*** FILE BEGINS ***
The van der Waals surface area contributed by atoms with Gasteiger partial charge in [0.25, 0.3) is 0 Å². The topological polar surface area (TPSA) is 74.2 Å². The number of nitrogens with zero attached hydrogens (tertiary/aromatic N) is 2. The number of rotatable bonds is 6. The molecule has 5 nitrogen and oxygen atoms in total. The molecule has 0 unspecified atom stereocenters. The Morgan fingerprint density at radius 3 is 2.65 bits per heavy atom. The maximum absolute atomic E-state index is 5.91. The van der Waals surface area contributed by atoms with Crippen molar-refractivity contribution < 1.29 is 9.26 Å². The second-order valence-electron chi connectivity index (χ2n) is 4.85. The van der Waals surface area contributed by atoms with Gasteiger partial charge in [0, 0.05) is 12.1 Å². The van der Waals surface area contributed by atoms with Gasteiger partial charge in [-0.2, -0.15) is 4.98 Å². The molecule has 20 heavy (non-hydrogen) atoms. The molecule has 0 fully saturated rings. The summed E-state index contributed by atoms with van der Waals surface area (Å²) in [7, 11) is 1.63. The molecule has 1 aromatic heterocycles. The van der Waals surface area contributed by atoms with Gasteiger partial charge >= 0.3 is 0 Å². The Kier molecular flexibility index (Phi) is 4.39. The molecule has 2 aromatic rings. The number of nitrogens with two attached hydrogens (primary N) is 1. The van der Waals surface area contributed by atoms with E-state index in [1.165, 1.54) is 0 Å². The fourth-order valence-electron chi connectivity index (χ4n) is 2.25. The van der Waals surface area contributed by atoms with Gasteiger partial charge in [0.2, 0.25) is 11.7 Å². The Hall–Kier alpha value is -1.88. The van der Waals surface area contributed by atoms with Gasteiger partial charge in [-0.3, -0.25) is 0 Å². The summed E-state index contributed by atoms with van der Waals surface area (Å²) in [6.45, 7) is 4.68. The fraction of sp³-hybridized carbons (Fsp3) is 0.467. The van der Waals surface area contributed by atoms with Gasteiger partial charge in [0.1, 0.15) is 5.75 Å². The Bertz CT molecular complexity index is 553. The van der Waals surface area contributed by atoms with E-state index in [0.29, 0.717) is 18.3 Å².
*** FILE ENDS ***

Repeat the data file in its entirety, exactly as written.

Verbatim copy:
The van der Waals surface area contributed by atoms with Gasteiger partial charge in [0.25, 0.3) is 0 Å². The topological polar surface area (TPSA) is 74.2 Å². The number of nitrogens with zero attached hydrogens (tertiary/aromatic N) is 2. The number of rotatable bonds is 6. The molecule has 5 nitrogen and oxygen atoms in total. The molecule has 0 unspecified atom stereocenters. The Morgan fingerprint density at radius 3 is 2.65 bits per heavy atom. The maximum absolute atomic E-state index is 5.91. The van der Waals surface area contributed by atoms with Crippen molar-refractivity contribution < 1.29 is 9.26 Å². The second-order valence-electron chi connectivity index (χ2n) is 4.85. The van der Waals surface area contributed by atoms with Gasteiger partial charge in [0, 0.05) is 12.1 Å². The van der Waals surface area contributed by atoms with Gasteiger partial charge in [-0.2, -0.15) is 4.98 Å². The molecule has 20 heavy (non-hydrogen) atoms. The molecule has 0 fully saturated rings. The summed E-state index contributed by atoms with van der Waals surface area (Å²) in [7, 11) is 1.63. The molecule has 1 aromatic heterocycles. The van der Waals surface area contributed by atoms with Gasteiger partial charge >= 0.3 is 0 Å². The Kier molecular flexibility index (Phi) is 4.39. The molecule has 2 aromatic rings. The number of nitrogens with two attached hydrogens (primary N) is 1. The van der Waals surface area contributed by atoms with E-state index in [1.165, 1.54) is 0 Å². The fourth-order valence-electron chi connectivity index (χ4n) is 2.25. The van der Waals surface area contributed by atoms with Gasteiger partial charge in [0.2, 0.25) is 11.7 Å². The Hall–Kier alpha value is -1.88. The van der Waals surface area contributed by atoms with Gasteiger partial charge in [-0.3, -0.25) is 0 Å². The summed E-state index contributed by atoms with van der Waals surface area (Å²) in [6.45, 7) is 4.68. The fraction of sp³-hybridized carbons (Fsp3) is 0.467. The van der Waals surface area contributed by atoms with Gasteiger partial charge in [0.1, 0.15) is 5.75 Å². The Bertz CT molecular complexity index is 553. The van der Waals surface area contributed by atoms with E-state index in [0.29, 0.717) is 18.3 Å².